What is Vaginoplasty?
As the name suggests, a vaginoplasty is a plastic surgery procedure for vaginal reconstruction. For most patients there are two primary reasons for wanting a vaginoplasty:
- 1. Cosmetic vaginal surgery, which includes both medical reasons (such as repairing damage from trauma or childbirth) and truly cosmetic reasons (such as wanting a more attractive vagina to improve your self-esteem)
- 2. Vaginal tightening surgery, which is a specific surgery to reduce the size of your vaginal opening, which may have been stretched from childbirth or other causes, including age and lack of muscle tone.
Both types of surgery are considered “vaginal reconstruction” or “vaginal rejuvenation.” The procedure, which tightens the vaginal opening and inner vaginal walls, can restore full feeling and by extension, sexual satisfaction. If it’s appropriate, a vaginoplasty and a labiaplasty can be done at the same time. According to the American Society for Aesthetic Plastic Surgery, vaginal rejuvenation or vaginoplasty is gaining popularity in the United States faster than almost any other plastic surgery procedure. The number of procedures rose 64 percent from 2012 to 2013 and 49 percent from 2013 to 2014. Two of the reasons cited were more awareness and better education.
Why Get a Vaginoplasty
Labiaplasty is a surgery and all surgeries carry some risk. Labiaplasty risks include:
A vaginoplasty is simply a physical change to tighten the vagina. As women age, the vagina, like other muscles, tends to weaken. As a result, sex becomes less fulfilling because the sensation isn’t as intense. A vaginoplasty can restore sensations, making sexual intercourse a rich experience again.
Most of the women who opt for a vaginoplasty are in their 30s to their 50s. Many have had children and don’t want any more. A vaginoplasty doesn’t prevent someone from having more children, but childbirth can undo the work of the gynecological plastic surgeon. And while it’s possible to get a second vaginoplasty, the procedure carries more risks and uncertainty.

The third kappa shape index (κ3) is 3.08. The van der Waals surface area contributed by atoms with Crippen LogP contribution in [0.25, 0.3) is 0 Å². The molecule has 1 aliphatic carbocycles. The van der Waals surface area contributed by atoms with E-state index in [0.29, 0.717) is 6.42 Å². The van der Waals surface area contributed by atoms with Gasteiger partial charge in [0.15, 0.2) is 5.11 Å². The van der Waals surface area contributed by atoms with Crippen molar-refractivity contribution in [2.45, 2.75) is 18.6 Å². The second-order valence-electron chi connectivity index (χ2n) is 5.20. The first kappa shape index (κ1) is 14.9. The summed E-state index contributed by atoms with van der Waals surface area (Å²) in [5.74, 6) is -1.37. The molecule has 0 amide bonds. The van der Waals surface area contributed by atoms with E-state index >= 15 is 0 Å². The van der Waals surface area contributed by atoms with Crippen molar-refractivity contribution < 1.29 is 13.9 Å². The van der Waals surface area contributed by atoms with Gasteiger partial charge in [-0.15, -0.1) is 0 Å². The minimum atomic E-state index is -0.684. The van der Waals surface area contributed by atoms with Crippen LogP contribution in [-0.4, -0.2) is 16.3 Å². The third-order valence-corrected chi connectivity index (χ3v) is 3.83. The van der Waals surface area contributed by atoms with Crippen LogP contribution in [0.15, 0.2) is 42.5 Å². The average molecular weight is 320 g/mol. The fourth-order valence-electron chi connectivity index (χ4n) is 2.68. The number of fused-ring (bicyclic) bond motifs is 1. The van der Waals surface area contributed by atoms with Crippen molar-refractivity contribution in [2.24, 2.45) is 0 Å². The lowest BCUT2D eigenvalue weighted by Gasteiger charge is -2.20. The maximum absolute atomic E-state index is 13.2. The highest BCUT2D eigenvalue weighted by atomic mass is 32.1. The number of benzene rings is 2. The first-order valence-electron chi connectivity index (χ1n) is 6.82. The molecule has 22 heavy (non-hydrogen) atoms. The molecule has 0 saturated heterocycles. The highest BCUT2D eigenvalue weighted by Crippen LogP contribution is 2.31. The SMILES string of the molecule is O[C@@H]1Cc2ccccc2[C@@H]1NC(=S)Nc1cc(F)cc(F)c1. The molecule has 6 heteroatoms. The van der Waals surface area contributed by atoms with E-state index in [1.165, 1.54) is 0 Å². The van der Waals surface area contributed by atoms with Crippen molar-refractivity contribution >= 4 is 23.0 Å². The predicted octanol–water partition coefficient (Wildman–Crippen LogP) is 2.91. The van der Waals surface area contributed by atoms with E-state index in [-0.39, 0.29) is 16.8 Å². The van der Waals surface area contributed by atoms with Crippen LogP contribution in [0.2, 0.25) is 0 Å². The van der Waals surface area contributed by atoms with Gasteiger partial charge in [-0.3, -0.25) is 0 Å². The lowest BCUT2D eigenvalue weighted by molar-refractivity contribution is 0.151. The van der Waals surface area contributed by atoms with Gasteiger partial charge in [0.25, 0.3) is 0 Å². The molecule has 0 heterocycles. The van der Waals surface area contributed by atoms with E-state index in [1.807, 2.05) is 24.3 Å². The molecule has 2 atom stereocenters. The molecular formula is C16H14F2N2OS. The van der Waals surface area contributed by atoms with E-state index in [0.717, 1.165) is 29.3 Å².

Risks and Complications of a Vaginoplasty
All surgeries carry some risk. But outpatient procedures like a vaginoplasty are no more risky than operations in a hospital. In fact, outpatient specialized surgery has some distinct advantages over hospital procedures.
The most common (but still rare) complications involve:
- Excess bleeding
- An infection
- Noticeable scarring
- Necrosis (tissue death)
- An allergic reaction to the anesthesia
The Vaginoplasty Procedure
Vaginal tightening surgery is a complex surgical procedure that often takes between one and two hours. A vaginoplasty is not a reversible procedure. The surgery is often performed traditionally with a scalpel, but lately, laser vaginoplasty has become more popular in the U.S. The results are not compromised in either case.
During the procedure, the patient is unconscious, either through general anesthesia or through sedation. To tighten the inner walls of the vagina, the surgeon makes a diamond-shaped incision from your perineum (the base of the vagina, between it and the anus) into the inner floor of the vaginal lining. After removing the excess tissue, the doctor pulls the muscles together to fill that space. The vaginal opening, called the introitus, is tightened as well, usually to one-and-a-half or two inches.
Recovering from a vaginoplasty is similar to recovering from an episiotomy performed during a vaginal delivery for childbirth. The body should respond well in time, although it may take three months or longer for a full vaginoplasty recovery — longer if multiple procedures are done at the same time.
After several hours under the watchful eyes of the recovery gynecology team, patients are sent home (with a friend or family member to drive), assuming no complications. There will be some initial pain from the physical effects of the surgery, but that pain decreases as the body heals.
A follow-up visit, after either the first or second week, will be scheduled to check on healing of the surgery. At that point, the patient may be advised to begin an exercise therapy, such as Kegel exercises, to strengthen recovering muscles.
The surgeon provides post-operative instructions. These instructions advise patients what can and can’t be done during your vaginoplasty recovery. The initial swelling and bruising that occurs during this surgery usually dissipate after two days, although being tender and sore for up to two weeks is normal. Activities increase as the pain decreases. Sexual intercourse or any vaginal penetration is prohibited for six weeks. Many women return to work after three to five days, if there is no strenuous activity.